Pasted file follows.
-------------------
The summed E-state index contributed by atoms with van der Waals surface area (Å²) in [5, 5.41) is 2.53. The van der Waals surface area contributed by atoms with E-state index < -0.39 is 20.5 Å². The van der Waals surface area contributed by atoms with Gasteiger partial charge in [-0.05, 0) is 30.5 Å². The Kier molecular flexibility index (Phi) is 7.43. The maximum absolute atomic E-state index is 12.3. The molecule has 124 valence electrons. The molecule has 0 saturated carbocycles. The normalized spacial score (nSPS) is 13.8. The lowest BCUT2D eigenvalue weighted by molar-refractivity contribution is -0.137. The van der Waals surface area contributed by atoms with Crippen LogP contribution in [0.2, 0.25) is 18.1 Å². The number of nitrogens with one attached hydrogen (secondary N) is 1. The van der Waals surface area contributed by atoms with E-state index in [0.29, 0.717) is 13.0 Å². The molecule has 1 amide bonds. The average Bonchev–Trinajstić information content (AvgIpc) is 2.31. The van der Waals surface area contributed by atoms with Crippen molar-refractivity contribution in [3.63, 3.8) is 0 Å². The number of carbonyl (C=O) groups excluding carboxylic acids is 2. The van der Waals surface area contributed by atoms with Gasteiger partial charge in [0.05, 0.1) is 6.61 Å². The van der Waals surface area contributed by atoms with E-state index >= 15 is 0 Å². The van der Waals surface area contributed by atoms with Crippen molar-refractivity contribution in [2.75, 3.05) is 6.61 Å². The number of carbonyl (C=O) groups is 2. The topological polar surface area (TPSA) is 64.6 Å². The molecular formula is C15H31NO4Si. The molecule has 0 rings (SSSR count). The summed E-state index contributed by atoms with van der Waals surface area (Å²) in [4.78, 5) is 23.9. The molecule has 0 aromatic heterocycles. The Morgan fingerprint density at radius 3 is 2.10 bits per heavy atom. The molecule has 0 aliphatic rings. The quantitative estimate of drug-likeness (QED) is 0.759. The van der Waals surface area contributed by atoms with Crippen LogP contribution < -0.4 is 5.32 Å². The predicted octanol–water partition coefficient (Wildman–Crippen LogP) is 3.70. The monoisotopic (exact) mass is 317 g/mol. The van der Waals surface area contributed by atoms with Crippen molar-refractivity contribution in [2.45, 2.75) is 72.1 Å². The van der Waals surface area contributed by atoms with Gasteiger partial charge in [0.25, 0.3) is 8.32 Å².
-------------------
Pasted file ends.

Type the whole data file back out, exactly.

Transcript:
The summed E-state index contributed by atoms with van der Waals surface area (Å²) in [5, 5.41) is 2.53. The van der Waals surface area contributed by atoms with E-state index < -0.39 is 20.5 Å². The van der Waals surface area contributed by atoms with Gasteiger partial charge in [-0.05, 0) is 30.5 Å². The Kier molecular flexibility index (Phi) is 7.43. The maximum absolute atomic E-state index is 12.3. The molecule has 124 valence electrons. The molecule has 0 saturated carbocycles. The normalized spacial score (nSPS) is 13.8. The lowest BCUT2D eigenvalue weighted by molar-refractivity contribution is -0.137. The van der Waals surface area contributed by atoms with Crippen LogP contribution in [0.2, 0.25) is 18.1 Å². The number of nitrogens with one attached hydrogen (secondary N) is 1. The van der Waals surface area contributed by atoms with E-state index in [0.29, 0.717) is 13.0 Å². The molecule has 1 amide bonds. The average Bonchev–Trinajstić information content (AvgIpc) is 2.31. The van der Waals surface area contributed by atoms with Crippen molar-refractivity contribution in [3.63, 3.8) is 0 Å². The number of carbonyl (C=O) groups excluding carboxylic acids is 2. The van der Waals surface area contributed by atoms with Gasteiger partial charge in [0.05, 0.1) is 6.61 Å². The van der Waals surface area contributed by atoms with E-state index >= 15 is 0 Å². The van der Waals surface area contributed by atoms with Crippen molar-refractivity contribution in [2.75, 3.05) is 6.61 Å². The number of carbonyl (C=O) groups is 2. The topological polar surface area (TPSA) is 64.6 Å². The molecular formula is C15H31NO4Si. The molecule has 0 rings (SSSR count). The summed E-state index contributed by atoms with van der Waals surface area (Å²) in [4.78, 5) is 23.9. The molecule has 0 aromatic heterocycles. The Morgan fingerprint density at radius 3 is 2.10 bits per heavy atom. The molecule has 0 aliphatic rings. The quantitative estimate of drug-likeness (QED) is 0.759. The van der Waals surface area contributed by atoms with Crippen LogP contribution < -0.4 is 5.32 Å². The predicted octanol–water partition coefficient (Wildman–Crippen LogP) is 3.70. The monoisotopic (exact) mass is 317 g/mol. The van der Waals surface area contributed by atoms with Crippen molar-refractivity contribution in [2.45, 2.75) is 72.1 Å². The van der Waals surface area contributed by atoms with Gasteiger partial charge in [0.25, 0.3) is 8.32 Å².